there are loads of cross boundary bus services bordering the Greater London
area, many of those cross boundary routes are part of London Buses.
North West, North East, South East and South West London bus maps also show
cross boundary services. The routes that are in green are not part of the
London Buses network and so different fares apply.
Debden and Loughton in Essex are currently
linked to North East London by TfL bus routes 20, 167, 397 and 549. Essex County Council provided funding
towards the operation of routes 20 and 167, however this stopped in April.
won't be showing any political bias here as this article is solely for informational purposes only.
Back in early 2015, I
wrote an article about the private companies contracted to TFL; in this
article I will be explaining about the operational
share of the London bus market based by share from European, International
and British companies.
CT Plus now has about half of its new
E400H-City buses and the first
(2501) entered service on route 26 on 10th June.Delivery began in the past week of the batch
of E400H-MMCs (batch 12365-400) for
Stagecoach Selkent route 53.
The current Volvo hybrids at Plumstead
are to stay there and thus more
routes (eg the 51) will gain hybrid buses and diesel E400s are to move to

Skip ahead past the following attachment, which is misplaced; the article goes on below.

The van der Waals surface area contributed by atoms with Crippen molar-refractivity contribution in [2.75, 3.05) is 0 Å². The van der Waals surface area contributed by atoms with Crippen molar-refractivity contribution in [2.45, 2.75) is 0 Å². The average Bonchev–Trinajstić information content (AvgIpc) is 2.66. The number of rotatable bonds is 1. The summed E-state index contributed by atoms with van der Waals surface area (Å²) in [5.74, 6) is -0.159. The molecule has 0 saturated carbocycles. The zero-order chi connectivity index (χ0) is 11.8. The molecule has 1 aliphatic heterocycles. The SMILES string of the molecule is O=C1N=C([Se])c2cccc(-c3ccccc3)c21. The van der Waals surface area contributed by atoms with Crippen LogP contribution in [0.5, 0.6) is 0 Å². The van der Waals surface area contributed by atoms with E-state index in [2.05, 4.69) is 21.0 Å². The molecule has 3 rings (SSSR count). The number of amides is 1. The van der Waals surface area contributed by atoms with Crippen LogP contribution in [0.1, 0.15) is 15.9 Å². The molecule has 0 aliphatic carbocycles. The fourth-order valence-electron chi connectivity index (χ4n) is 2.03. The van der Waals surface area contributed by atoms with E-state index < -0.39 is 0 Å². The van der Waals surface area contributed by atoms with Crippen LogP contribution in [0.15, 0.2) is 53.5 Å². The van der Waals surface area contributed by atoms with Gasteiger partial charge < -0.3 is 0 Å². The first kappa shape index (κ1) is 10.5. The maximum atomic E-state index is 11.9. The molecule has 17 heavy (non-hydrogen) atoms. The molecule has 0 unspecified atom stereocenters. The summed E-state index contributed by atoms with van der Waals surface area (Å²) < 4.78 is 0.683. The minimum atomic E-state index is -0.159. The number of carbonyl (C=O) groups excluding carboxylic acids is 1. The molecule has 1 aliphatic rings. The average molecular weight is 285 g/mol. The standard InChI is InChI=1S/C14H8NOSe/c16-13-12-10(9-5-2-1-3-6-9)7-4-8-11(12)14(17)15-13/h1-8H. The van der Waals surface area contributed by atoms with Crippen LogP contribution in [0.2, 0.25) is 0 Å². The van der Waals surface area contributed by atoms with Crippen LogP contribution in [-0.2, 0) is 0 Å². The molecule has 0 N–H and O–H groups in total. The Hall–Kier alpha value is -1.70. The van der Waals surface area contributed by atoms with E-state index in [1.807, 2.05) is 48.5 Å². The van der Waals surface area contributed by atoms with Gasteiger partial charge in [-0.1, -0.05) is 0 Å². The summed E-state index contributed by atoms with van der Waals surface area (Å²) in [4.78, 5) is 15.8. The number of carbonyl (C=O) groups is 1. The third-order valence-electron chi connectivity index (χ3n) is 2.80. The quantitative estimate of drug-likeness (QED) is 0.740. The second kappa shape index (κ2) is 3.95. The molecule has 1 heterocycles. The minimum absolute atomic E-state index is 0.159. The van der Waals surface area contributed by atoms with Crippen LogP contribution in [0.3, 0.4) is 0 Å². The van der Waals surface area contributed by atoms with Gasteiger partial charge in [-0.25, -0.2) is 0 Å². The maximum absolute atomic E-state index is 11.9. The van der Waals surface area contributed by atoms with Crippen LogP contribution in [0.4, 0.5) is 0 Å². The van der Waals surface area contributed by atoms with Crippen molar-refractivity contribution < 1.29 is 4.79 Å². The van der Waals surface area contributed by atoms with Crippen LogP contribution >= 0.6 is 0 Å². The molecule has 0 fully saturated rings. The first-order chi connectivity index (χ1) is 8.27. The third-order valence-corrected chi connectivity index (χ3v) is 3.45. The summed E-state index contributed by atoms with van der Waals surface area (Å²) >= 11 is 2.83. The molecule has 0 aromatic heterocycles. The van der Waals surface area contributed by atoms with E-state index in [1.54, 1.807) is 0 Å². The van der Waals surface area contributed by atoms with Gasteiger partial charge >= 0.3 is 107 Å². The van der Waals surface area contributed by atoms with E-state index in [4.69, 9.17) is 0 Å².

Romford.Delivery has also started of the final batch of LTs from the original
order (batch LT789-811) due for Metroline
route 189 and a small pvr increase
on route 16.
This article will be
about the more obscure moments of London Buses. The mainstream history of
London Buses revolves around the red buses, so I have researched and compiled
some of the histories that I've found.
The general public
only knows the London Bus service as the red
bus in London, but there are several oddities when taking a closer look at
the history of London Buses.
This is a response to
an article from Londonist titled “Why Are London Buses Red?” as the
author forgot to mention that some of the London Bus services during the 1980s
and 1990s were non-red.
Here is a brief
history of the non-red London Buses:
Transport (LRT) was formed in 1984 by the British Government which took powers
away from the Greater London Council controlled, London Transport Executive.
Basically the LRT was formed to privatise the London Bus Routes to competitive
The private bus
operators contracted to LRT were not required to have their buses carry LT Red
livery, but they were required to carry a “London Transport Service” banner to
signify a London Bus service.